Anne Milton has asked CCS to advertise her visit to Cranlegh Arts Centre this Wednesday 12:30 – do you have questions? Then go along and ask –
We want to know what and when will any Members of Parliament do about too many of the wrong kind of housing on the wrong sites. Can the planning permissions be made to be built and to a great standard and quickly?
Can we stop Green fields going? – are local councils really being so starved of funds that they can’t build schools and care homes that are needed without having to sell off prime land for housing?
CCS believes in sustainable and well thought out growth and care – What can our representatives really say to promote local issues?
We hope all our candidates have plenty of ideas and courage and may the best woman win…….
FOR INFORMATION – Guildford’s MP for many years is now standing as an Independent candidate – Anne Milton is popping in to the Cranleigh Arts Centre tomorrow (28 Nov) for a strong cup of tea. She will be there 11-12:30 – Anne would love to stop and talk to anybody and everybody who can make it!
Cranleigh society does not endorse any particular party.
We will share useful information –
Anne Milton will be in Cranleigh Market from about 10:30 today –
Anne is standing as an INDEPENDENT MP- believing in getting Brexit done but not with a “no deal” scenario – here’s what she says –
“How does an Independent MP get things done? I have 14 years experience in Parliament – I have cross party relationships to get more done. I will have more influence than any of the other candidates standing in Guildford. Now is the time to have a strong, independent, loud voice in Westminster. I have integrity, I am honest, and I have influence in Parliament. signed by The Right Honorable Anne Milton MP”
Cranleigh Society met with Waverley Officers and Councillors and asked many important questions about:
Asbestos cement drinking water pipes,
House buying in such a high flood risk area,
Water pipes bursting so often, especially near to each other,
The risks of sewage rising in homes during extreme weather,
The never considered issues of the effects of droughts on trees, food growing and properties alike.
A long time ago your Society carried out a risk assessment concerning the ageing asbestos-cement drinking water pipes in and around Cranleigh – as many as 29% of the pipes are made of these substances. Waverley Borough Council (WBC) has not been able to respond to this despite repeated requests because it is not their responsibility they say but we say that with all the planning applications there needs to be a coherent plan with Thames Water (TW).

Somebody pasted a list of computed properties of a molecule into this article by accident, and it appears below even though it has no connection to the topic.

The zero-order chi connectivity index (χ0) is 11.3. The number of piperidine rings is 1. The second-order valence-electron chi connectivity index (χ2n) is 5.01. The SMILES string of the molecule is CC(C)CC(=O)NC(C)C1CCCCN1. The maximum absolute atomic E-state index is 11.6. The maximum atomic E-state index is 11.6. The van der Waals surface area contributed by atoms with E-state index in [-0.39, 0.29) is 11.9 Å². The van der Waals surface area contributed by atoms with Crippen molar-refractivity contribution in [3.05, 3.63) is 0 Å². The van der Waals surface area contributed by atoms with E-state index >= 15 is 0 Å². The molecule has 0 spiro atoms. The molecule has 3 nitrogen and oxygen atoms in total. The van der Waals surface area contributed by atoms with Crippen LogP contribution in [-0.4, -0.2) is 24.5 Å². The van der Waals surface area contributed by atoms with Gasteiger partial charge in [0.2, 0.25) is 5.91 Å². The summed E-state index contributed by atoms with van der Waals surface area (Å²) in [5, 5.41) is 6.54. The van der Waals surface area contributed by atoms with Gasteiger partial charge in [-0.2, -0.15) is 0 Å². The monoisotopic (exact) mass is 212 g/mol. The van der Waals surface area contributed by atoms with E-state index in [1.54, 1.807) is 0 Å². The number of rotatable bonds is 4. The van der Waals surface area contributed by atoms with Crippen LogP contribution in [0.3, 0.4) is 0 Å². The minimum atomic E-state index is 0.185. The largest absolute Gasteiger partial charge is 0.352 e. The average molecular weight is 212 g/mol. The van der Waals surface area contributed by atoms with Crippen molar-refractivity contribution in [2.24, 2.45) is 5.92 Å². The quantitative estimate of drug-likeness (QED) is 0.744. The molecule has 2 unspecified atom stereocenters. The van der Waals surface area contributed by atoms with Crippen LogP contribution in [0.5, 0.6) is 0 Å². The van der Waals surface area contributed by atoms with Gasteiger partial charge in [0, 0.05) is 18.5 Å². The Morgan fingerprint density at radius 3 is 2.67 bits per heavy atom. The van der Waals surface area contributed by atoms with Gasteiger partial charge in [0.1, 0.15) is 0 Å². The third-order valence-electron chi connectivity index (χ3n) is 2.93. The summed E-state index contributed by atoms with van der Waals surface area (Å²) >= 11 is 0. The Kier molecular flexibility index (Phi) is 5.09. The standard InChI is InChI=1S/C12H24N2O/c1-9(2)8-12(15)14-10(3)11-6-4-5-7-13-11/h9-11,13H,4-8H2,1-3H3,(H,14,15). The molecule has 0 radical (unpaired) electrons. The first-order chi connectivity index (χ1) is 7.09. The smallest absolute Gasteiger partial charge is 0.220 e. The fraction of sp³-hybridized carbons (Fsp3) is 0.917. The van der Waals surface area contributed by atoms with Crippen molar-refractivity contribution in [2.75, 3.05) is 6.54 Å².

Thames Water is constantly having to mend burst pipes in Cranleigh. Clearly there is an on-going issue around the pipes – they should be replaced in a planned way and the risks of bursts minimised. Any work on asbestos containing materials must be carried out by specialist contractors. The cutting or drilling of asbestos containing products is generally prohibited due to the release of free asbestos fibres into the atmosphere of the work area where there is a risk of inhalation. So the pipes are not to be cut but replaced to the next joint.
Waverley Officers have repeated that due to the lack of any recognised scientific evidence of a link between ingestion of asbestos fibres and intestinal cancers (such as “Jelly Belly” – a slow growing cancer of thepseudo-myoxma peritoneae) – WBC has no power to compel Thames Water to replace the pipes. WBC says it continues to meet its statutory responsibilities under the Water Industry Act, will assess any new research or evidence and will maintain regular contact with Thames Water to review the situation.
We will all continue to lobby MP Anne Milton’s flood group to see if research can be done and requirements laid out!
We asked what contingency plans does WBC have to cope with burst pipes and flooding? What about when flooding causes sewage to rise in people’s homes?
Water pipes burst for a variety of reasons and WBC is asking TW to work smarter and in a more joined up way. TW are not planning full replacement at this time.
The Chair of Cranleigh Parish Council Liz Townsend is working on a map of bursts to see numbers and clusters. This will provide evidence to pressure TW further.
If you have ever had a burst pipe please, please write to us or to Cranleigh Parish Council!